ASCII


ASCII

noun \ˈas-(ˌ)kē\

: a standard way of representing numbers and letters in a computer file so that they can be read by most computers

Full Definition of ASCII

:  a code for representing alphanumeric information

Origin of ASCII

American Standard Code for Information Interchange
First Known Use: 1963

ASCII

noun    (Concise Encyclopedia)

Data-transmission code used to represent both text (letters, numbers, punctuation marks) and noninput device commands (control characters) for electronic exchange and storage. Standard ASCII uses a string of 7 bits (binary digits) for each symbol and can thus represent 27 = 128 characters. Extended ASCII uses an 8-bit encoding system and can thus represent 28 = 256 characters. While ASCII is still found in legacy data, Unicode, with 8-, 16-, and 32-bit versions, has become standard for modern operating systems and browsers. In particular, the 32-bit version now supports all of the characters in every major language.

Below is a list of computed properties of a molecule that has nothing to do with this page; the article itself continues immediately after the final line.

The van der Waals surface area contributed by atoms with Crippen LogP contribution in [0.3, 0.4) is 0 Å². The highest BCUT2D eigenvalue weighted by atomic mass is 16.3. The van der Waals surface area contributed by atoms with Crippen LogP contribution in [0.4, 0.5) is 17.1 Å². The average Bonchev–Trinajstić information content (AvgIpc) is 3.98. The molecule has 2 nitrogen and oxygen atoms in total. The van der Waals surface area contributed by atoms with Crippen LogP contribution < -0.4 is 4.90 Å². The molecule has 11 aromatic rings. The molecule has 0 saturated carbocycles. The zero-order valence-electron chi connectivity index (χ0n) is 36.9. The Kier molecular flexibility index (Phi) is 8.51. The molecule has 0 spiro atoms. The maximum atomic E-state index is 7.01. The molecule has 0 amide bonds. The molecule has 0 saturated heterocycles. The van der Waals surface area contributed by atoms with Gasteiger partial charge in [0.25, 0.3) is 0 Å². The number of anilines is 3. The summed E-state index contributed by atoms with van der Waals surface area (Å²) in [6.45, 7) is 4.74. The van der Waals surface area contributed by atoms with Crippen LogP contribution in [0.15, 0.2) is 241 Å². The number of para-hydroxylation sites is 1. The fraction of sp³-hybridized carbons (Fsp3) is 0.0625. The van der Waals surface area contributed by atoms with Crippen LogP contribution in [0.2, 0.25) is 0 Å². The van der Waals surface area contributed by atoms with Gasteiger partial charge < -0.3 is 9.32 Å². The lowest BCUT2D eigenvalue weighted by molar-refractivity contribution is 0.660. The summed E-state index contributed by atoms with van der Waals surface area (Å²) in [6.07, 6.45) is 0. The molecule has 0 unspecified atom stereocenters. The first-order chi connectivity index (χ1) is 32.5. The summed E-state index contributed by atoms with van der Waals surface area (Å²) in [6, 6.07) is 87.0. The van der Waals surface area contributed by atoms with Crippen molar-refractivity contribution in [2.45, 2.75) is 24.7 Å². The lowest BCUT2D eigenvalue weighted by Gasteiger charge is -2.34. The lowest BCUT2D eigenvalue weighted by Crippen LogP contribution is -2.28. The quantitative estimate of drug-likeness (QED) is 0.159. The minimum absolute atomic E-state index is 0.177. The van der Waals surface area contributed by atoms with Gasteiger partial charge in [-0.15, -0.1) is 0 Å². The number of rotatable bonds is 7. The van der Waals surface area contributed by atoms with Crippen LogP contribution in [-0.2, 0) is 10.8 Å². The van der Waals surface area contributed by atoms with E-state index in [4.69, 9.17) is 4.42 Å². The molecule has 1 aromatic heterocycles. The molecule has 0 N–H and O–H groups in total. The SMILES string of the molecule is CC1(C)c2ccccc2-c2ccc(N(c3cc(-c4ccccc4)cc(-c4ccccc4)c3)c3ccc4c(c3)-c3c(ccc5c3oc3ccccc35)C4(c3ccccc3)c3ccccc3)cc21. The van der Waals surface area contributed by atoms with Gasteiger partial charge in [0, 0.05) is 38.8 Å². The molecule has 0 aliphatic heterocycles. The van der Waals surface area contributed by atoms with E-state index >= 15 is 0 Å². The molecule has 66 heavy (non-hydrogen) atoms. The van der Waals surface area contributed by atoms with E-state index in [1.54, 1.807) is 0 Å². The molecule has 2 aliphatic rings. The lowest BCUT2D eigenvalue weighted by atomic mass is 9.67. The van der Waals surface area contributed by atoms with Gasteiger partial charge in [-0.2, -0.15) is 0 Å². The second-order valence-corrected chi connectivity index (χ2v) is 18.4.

Variants of ASCII

ASCII in full American Standard Code for Information Interchange.

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